Advances in Psychiatry Biomarkers

Psychiatry, Mental Illness, and the State
Psychiatry, Mental Illness, and the State
Looking at biomarkers and the role they play in the diagnosis and treatment of psychiatric conditions.

As objective measures that serve as early warning systems for patient health, biomarkers are playing an increasingly important role within the diagnosis and treatment of psychiatric conditions.1

What are Biomarkers?

The word “biomarker” is derived from the terms “biological marker” and “biochemical marker.” According to the Food and Drug Administration and the National Institutes of Health (FDA-NIH) Working Group, biomarkers are defined characteristics that are objectively measured as indicators of normal biological processes, pathogenic processes, or biological responses to an exposure or intervention, including therapeutic interventions.2

There are a variety of biomarkers that are currently used in clinical practice, including diagnostic, monitoring, pharmacodynamic/response, predictive, prognostic, and susceptibility/risk biomarkers.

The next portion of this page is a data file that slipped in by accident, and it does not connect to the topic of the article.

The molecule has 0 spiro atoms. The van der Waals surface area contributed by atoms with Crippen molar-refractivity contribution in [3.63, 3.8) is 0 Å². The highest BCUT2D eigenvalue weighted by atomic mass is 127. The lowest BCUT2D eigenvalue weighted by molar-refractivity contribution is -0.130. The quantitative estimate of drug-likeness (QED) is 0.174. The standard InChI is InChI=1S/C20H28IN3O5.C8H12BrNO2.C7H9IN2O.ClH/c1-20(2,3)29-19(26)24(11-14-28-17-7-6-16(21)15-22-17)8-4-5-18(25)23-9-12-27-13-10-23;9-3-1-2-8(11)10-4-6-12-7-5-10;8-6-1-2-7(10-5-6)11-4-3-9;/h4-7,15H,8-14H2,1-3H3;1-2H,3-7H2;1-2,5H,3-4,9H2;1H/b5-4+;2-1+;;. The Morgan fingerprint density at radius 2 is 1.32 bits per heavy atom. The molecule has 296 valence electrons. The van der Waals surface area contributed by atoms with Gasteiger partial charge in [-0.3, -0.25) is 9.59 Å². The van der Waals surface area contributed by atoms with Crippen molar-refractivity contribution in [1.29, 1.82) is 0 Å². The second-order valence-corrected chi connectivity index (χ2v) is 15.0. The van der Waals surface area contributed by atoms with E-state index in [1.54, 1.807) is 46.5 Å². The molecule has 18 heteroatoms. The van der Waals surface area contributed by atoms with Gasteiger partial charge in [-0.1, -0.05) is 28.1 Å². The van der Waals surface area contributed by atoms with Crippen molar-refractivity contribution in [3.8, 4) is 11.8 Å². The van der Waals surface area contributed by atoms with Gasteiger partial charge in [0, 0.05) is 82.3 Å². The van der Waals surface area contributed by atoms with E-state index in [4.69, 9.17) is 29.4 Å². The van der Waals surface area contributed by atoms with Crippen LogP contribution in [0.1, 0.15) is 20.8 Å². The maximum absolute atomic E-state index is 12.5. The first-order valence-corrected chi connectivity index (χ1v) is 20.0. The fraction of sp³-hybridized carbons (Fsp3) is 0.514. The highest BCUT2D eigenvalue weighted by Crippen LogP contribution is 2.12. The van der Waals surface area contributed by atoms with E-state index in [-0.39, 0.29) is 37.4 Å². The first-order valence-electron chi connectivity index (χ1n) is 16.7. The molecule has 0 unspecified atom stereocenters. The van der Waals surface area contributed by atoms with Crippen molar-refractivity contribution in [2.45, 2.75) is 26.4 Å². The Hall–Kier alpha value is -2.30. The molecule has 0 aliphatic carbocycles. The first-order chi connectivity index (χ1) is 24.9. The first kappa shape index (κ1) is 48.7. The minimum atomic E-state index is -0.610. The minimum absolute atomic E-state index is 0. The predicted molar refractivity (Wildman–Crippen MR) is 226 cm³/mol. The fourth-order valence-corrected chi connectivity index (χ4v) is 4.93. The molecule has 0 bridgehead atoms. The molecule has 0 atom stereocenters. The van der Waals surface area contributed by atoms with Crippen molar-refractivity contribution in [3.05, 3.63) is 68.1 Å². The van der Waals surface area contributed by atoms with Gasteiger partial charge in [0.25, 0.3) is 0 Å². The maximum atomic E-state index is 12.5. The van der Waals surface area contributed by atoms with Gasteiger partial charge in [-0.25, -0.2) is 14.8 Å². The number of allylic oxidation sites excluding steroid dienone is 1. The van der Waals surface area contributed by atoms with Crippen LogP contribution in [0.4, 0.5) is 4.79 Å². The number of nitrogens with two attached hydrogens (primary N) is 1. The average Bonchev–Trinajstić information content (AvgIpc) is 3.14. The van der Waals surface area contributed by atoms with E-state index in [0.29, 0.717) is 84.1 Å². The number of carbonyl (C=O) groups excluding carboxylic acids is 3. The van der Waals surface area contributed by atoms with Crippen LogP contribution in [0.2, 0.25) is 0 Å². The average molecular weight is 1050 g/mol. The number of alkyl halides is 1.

Two of the most important biomarkers in psychiatry are:

  1. Physiological biomarkers of body processes (e.g. blood pressure and heart rate);3 and,
  2. Peripheral biomarkers of behavioral signs and symptoms (e.g. sleep patterns and changes in physical activity).4

While the use of biomarkers in research, assessment, and diagnosis have been successful in several medical fields, their use in psychiatry has been limited.5 Advances have been made; however, particularly within depression, post-traumatic stress disorder (PTSD), and schizophrenia.

Biomarkers for Depression

As a leading cause of disability worldwide, identifying depression biomarkers could revolutionize psychiatry and result in more personalized interventions that will drive better patient outcomes and prognoses.5

Currently, there are several known biomarkers used in the treatment of depression:

  • Inflammatory biomarkers

Studies have revealed that atypical inflammatory markers generally co-occur with depression and that there is a bidirectional association between inflammation and depression.6 For example, the biomarker high sensitivity C reactive protein (hs CRP) offers predictive validity for outcomes of the chimeric monoclonal antibody infliximab (Remicade) when used to treat treatment-resistant depression. Furthermore, Hs-CRP can also discriminate patients’ differential treatment response to the serotonin reuptake inhibitor escitalopram (Cipralex/Lexapro) versus the tricyclic antidepressant nortriptyline (Pamelor).5